The self-driving car has traveled a long and lonely road to get here. Introduced to the American public by General Motors at the 1939 New York World’s Fair, the Depression-era dream of automated highways has perpetually lagged behind the present in drivers’ rear-view mirrors.
But thanks largely to Google, the future once again appears to be gaining on us. A panel of Silicon Valley technology leaders recently polled by The Atlantic expects the first fully autonomous models to roll into our driveways in 2022.
But don’t count on it. The autonomous car will not be nearly as autonomous as its champions would have you believe.
When Google’s car took its first official driving test in Nevada in 2012, it struggled at times to pass—and this was on a course and under conditions of the company’s choosing. According to the state examiner’s log published last month by IEEE Spectrum, the self-driving Toyota Prius needed human help making turns and surrendered control completely when faced with the ambiguous terrain of roadside construction. The car wasn’t tested at all at railroad crossings or roundabouts, and Nevada’s DMV had agreed beforehand not to drive it in snow, ice or fog—none of which the car was designed to operate in.
Of course, self-driving cars will get smarter as computing power increases. But they will quickly encounter another real-world complication: other breeds of self-driving cars. In September, California joined Nevada in granting autonomous licenses, and within hours Audi and Mercedes-Benz squeezed ahead of Google in securing permits. There were merely the first in line. General Motors’ Cadillac division announced in August it would offer limited autonomy by 2017, and Tesla Motors CEO Elon Musk recently unveiled the Model D, an electric sedan with its own semi-autonomous features.
Further complicating matters will be unpredictable human drivers, who won’t give up their cars en masse. A survey of 1,533 US, UK, and Australian drivers published by University of Michigan researchers in July found that a majority of respondents had serious concerns about riding in autonomous cars—and more to the point, they wouldn’t pay extra for them. It’s taken more than a decade for drivers to seriously consider switching to hybrid and electric vehicles; it will take decades more to achieve a majority of self-driving vehicles on the roads.
As a result, by the time Google’s cars are ready for sale, they will have to share the roads with a slew of models produced by dozens of automakers, each with its own scheme for avoiding collisions. With traditional rules of the road shoved aside by overly cautious computers, one result might be epic gridlock, as they slow to a crawl attempting to work it out. Meanwhile, all the focus on vehicular autonomy has overshadowed the slow progress on essential protocols for car-to-car communications, an essential technology for mass automation of our roads. Drivers can expect years of technical and legal wrangling in addition to incompatibilities and glitches as Google’s and Tesla’s cars try to talk while traveling 60 miles (96 km) per hour. Tough security problems abound and various proposals to shuffle the unique ID of your car—so that it doesn’t become a privacy-compromised tracking device like your phone—have yet to be worked out.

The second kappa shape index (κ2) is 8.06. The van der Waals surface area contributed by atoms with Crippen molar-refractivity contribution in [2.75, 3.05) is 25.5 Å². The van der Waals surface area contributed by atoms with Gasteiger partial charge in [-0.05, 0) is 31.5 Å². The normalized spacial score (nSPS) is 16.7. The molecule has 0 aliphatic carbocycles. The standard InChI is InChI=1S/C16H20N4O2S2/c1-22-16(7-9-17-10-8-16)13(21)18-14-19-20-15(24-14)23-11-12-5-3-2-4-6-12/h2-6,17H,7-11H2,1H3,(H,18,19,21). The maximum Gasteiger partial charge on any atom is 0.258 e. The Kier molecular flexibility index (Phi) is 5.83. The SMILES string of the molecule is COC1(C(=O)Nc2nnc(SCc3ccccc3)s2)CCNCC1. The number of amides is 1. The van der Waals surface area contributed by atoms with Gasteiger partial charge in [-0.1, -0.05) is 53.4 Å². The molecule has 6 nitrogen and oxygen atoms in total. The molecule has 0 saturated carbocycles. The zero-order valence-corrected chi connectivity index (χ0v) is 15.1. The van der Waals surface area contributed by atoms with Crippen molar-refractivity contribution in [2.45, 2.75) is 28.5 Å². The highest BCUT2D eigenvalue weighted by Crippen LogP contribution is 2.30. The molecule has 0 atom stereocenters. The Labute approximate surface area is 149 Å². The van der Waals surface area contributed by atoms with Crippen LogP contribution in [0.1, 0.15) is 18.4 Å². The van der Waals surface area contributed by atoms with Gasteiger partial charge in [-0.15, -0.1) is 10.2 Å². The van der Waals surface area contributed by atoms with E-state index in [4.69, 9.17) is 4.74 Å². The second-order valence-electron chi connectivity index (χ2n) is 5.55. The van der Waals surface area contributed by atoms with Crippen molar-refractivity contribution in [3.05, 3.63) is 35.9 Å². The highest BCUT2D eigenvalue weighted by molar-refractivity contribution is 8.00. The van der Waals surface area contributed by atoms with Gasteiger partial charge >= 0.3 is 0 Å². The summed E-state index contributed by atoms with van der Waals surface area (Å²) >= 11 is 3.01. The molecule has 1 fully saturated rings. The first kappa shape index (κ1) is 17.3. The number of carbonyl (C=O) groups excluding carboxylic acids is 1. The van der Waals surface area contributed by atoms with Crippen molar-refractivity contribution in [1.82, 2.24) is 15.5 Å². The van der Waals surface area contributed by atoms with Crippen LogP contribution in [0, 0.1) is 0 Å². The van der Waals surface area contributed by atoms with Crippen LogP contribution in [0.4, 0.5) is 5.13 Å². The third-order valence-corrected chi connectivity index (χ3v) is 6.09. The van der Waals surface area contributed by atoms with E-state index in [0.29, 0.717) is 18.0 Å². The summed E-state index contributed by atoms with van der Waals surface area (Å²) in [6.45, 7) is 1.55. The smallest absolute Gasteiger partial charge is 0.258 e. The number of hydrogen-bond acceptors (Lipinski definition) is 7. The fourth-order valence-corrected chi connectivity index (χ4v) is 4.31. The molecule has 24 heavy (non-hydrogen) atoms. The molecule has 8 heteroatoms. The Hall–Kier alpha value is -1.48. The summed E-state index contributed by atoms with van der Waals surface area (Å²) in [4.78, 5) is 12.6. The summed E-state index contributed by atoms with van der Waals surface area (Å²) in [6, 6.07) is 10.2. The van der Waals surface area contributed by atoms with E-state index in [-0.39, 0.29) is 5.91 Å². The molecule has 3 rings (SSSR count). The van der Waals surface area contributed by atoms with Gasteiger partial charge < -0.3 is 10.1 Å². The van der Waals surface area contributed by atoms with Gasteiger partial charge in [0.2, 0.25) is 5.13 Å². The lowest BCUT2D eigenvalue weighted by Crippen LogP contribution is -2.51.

Google knows this game well. The 20-year history of the commercial internet has been marked by brawls between corporate giants over which program or protocol should be the industry standard. Microsoft won the Web’s “browser wars” of the 1990s and ultimately lost an antitrust case because of it.
Looking at the wrong problem
That said, Google’s greatest shortcoming isn’t its technology, but how it has defined America’s transportation challenge. Our public transportation systems are running near historic highs in ridership, while using technology and business models from the 19th century. We should be upgrading these, not trying to fix America’s auto-dependent suburbs.
Consider buses. These are experiencing a renaissance as cities around the world, from Bogota to Guangzhou to Jakarta, have shown how bus rapid transit can be a faster, cheaper, more flexible and energy efficient way to move large numbers of commuters than either cars or trains. Now what if those buses—like the private automobile “platoons” envisioned by the auto industry—could travel safely only feet apart at top speeds?
This scheme could solve some of the most challenging transportation problems facing American cities. With its rail tunnels in desperate need of repair after Superstorm Sandy in 2012, the New York region needs alternative ways of moving commuters across its rivers. According to a recent estimate (pdf, p. 11) by Jerome Lutin, New Jersey Transit’s former director of planning, and Alain Kornhauser, the head of Princeton University’s transportation program, if self-driving buses could maintain a safe separation of just six feet (1.8 m)—well within near-term technological capabilities—the bus lanes of the Lincoln Tunnel, connecting New York City to New Jersey, could accommodate over 200,000 passengers per hour, more than five times today’s throughput.
Google’s engineers may have resurrected the dream of fluid mobility, but they have a lackluster vision of how to implement it. Before we chase the ghosts of yesterday’s tomorrows, we need to think harder about how self-driving vehicles will actually perform in the real world, and more important, how they can be used not just to repair but to reinvent our transportation systems.